Four months and tens of thousands of deaths after the latest conflict between Israel and Hamas broke out on Oct. 7, no clear end to the violence is in sight.
Durango City Council members did not publicly respond to pleas from residents and members of the Durango Palestine Solidarity Coalition on Tuesday to pass a symbolic resolution calling for a ceasefire, but members of the solidarity group remain undeterred.
Durango Palestine Solidarity Coalition member Gina Jannone, who submitted the resolution in question by email to the city for council consideration last month, said in an email to The Durango Herald on Friday that the group will continue to pressure City Council to take action.
“We knew going in that the council and some Durango community members feel this isn’t an issue for city council, that it is only a global issue,” she said.
Those advocating for a ceasefire denounced the United States’ continued support of Israeli military efforts in Gaza, called out Israeli settlements widely recognized around the world as illegal under international law and argued the conflict is just as much the people of Durango’s problem as it is the federal government’s and the people of Gaza’s.
About eight people spoke at the City Council meeting. They explicitly condemned hate speech, including antisemitic hate speech, which was on full display for part of a January City Council meeting when rogue Zoom users crashed a public participation segment of the meeting.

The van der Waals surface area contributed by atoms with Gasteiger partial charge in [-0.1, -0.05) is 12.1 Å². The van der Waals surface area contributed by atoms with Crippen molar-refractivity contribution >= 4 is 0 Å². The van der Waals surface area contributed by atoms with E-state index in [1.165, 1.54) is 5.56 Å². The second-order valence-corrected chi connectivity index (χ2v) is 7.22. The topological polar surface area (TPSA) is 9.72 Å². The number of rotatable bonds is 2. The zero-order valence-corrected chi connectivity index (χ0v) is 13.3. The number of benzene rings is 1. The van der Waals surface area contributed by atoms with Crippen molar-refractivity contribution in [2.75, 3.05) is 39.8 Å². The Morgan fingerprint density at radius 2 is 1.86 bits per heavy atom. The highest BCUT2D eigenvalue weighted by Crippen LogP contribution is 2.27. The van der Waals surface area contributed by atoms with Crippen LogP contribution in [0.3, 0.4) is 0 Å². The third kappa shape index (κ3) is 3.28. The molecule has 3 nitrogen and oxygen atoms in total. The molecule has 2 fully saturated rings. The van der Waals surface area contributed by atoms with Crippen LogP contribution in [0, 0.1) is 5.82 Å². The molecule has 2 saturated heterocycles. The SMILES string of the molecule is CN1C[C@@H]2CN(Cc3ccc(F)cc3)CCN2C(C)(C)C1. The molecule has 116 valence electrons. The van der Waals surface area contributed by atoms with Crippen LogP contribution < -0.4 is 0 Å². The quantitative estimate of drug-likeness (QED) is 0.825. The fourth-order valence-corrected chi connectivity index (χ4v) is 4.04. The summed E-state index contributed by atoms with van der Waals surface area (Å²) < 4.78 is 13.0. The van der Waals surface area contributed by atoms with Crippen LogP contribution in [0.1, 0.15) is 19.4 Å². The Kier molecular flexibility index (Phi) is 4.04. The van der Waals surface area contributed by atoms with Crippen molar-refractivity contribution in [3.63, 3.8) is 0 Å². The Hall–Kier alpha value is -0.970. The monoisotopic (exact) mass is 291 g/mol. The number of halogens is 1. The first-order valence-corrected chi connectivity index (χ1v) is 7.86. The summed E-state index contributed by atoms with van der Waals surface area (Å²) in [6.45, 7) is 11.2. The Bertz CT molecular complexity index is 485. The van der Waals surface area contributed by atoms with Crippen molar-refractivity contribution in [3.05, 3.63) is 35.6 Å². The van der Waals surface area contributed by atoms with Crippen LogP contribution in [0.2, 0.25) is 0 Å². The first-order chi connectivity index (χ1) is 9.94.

The speakers also expressly said Islamophobic, anti-Palestinian, anti-Arab and xenophobic rhetoric is intolerable.
Durango resident Michael Fadil said he and his family are Palestinian. His father was born in Haifa, Palestine, and left at age 12 with his family in 1948.
Fadil said the Jan. 16 City Council meeting incident is evidence antisemitism still exists in Durango, the country and the world.
He said the disingenuous conflation of antisemitism with criticism of Israel and anti-Zionism is itself causing more antisemitic rhetoric and violence.
“While most people who truly care about peace in this region understand the nuances between Judaism and Zionism, there’s still many who conflate the two,” he said. “... Ironically and sadly, the increased antisemitism is exactly what happens when Zionists conflate criticism of Israel with antisemitism.”
Durango resident Zachary Lawrence said he and his family are Ashkenazi Jews who celebrate Christmas and Hanukkah, his grandmother was the sole survivor of her family in the Holocaust, and he too wants City Council to adopt a ceasefire resolution in solidarity with Palestine.
“I know that council is not perhaps necessarily involved in global issues. But this is very much a humanitarian issue and a human issue,” he said. “It does affect our mental state.”
Fadil and Lawrence both said a symbolic ceasefire resolution would be meaningful.
The Associated Press reported on Friday that Israel’s campaign has killed 27,947 Palestinians, wounded more than 67,000 and “driven most people from their homes and pushed a quarter of the population toward starvation, according to the U.N.”
The Israel-Hamas war started on Oct. 7 after Hamas, a Palestinian militant group, launched a siege into Israeli towns and villages, killing about 1,200 people and taking 250 more hostage.